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§ 2188.65. Broker-Agent Training on Estimating Replacement Value.


Barclays Official California Code of Regulations Currentness
Title 10. Investment
Chapter 5. Insurance Commissioner
Subchapter 1. Production of Insurance
Article 6.5. Prelicensing and Continuing Education
10 CCR § 2188.65
§ 2188.65. Broker-Agent Training on Estimating Replacement Value.
(a) As used in this section and in Section 1749.85, of the California Insurance Code, the following terms have the following meanings:
(1) “Homeowners' insurance policy” shall have the same meaning as “policy of residential property insurance” as defined in subdivision (a) of Section 10104 of the California Insurance Code. A “homeowners' insurance policy” does not include:
(A) a tenant's policy;
(B) a policy covering an individually owned mobilehome and its contents;
(C) a policy covering an individually owned manufactured home and its contents;
(D) a renter's policy; or
(E) a policy insuring an individually owned condominium unit that does not provide dwelling structure coverage.
(2) “Replacement value” shall have the same meaning as “replacement cost” and is defined as the amount it would cost to repair, construct, rebuild or replace a damaged or destroyed structure.
(3) “ Property broker-agent”, “casualty broker-agent” and “personal lines broker-agent” mean holders of the licenses defined in Sections 1625 and 1625.5 of the California Insurance Code, respectively. Property broker-agents, casualty broker-agents, and personal lines broker-agents are also referred to as “broker-agents” in this section.
(b) On or after June 27, 2011, every California resident property broker-agent and casualty broker-agent and personal lines broker-agent who has not already taken a homeowners' insurance valuation training course must satisfactorily complete one three-hour training course on homeowners' insurance valuation meeting the requirements of this section prior to estimating the replacement value of structures in connection with, or explaining the various levels of coverage under, a homeowners' insurance policy. This requirement shall be part of, and not in addition to, the continuing education requirements of Section 1749.3 of the California Insurance Code. The homeowners' insurance valuation training course needs to be taken only once in order to satisfy the requirements of this subdivision.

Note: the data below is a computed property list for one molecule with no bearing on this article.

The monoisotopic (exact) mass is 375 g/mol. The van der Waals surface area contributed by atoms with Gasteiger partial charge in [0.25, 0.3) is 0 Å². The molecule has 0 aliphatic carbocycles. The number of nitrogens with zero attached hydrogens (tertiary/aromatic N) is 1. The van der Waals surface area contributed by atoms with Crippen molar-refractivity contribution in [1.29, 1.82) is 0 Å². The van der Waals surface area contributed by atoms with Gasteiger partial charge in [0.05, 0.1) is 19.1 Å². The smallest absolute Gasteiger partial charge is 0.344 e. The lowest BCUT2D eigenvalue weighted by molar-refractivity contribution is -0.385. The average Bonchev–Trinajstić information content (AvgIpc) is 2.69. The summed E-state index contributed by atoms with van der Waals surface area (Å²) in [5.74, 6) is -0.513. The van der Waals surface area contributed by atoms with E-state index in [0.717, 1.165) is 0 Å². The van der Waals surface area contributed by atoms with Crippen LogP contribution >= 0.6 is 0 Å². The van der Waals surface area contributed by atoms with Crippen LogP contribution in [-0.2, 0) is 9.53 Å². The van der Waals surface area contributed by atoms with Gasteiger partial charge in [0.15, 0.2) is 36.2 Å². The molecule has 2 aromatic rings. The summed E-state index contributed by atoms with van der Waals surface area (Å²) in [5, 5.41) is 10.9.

(c) The training required by this section must be approved by the Commissioner and shall consist of topics related to dwelling, fire, and homeowners' insurance. Any course taken to satisfy the requirements stated in Section 1749.85 of the California Insurance Code shall use subject matter described in this section.
(d) The broker-agent shall be trained on the differences between homeowners' insurance coverage and other Fire, and Dwelling Property policies, which differences may necessitate differences in coverage or coverage levels. The broker-agent shall also be trained on the basic concepts of property insurance and estimating replacement value, which includes:
(1) How loss settlement provisions in an insurance policy apply to major claims, the potential causes of underinsurance and the potential effects that underinsurance may have on settlement;
(2) The differences in the measure of indemnity between actual cash value coverage and replacement cost coverage, as summarized in Sections 2051, 2051.5, and 10102 of the California Insurance Code, including:
(A) California Residential Property Insurance Disclosure, as described in Section 10102 of the California Insurance Code; and
(B) Depreciation and how it is applied under a homeowners' insurance policy;
(3) The several components and features of a structure necessary to estimate replacement cost, as well as the other costs incident to reconstruction, including at least the following:
(A) Type of foundation;
(B) Type of frame;
(C) Roofing materials and type of roof;
(D) Siding materials and type of siding;
(E) Whether the structure is located on a slope;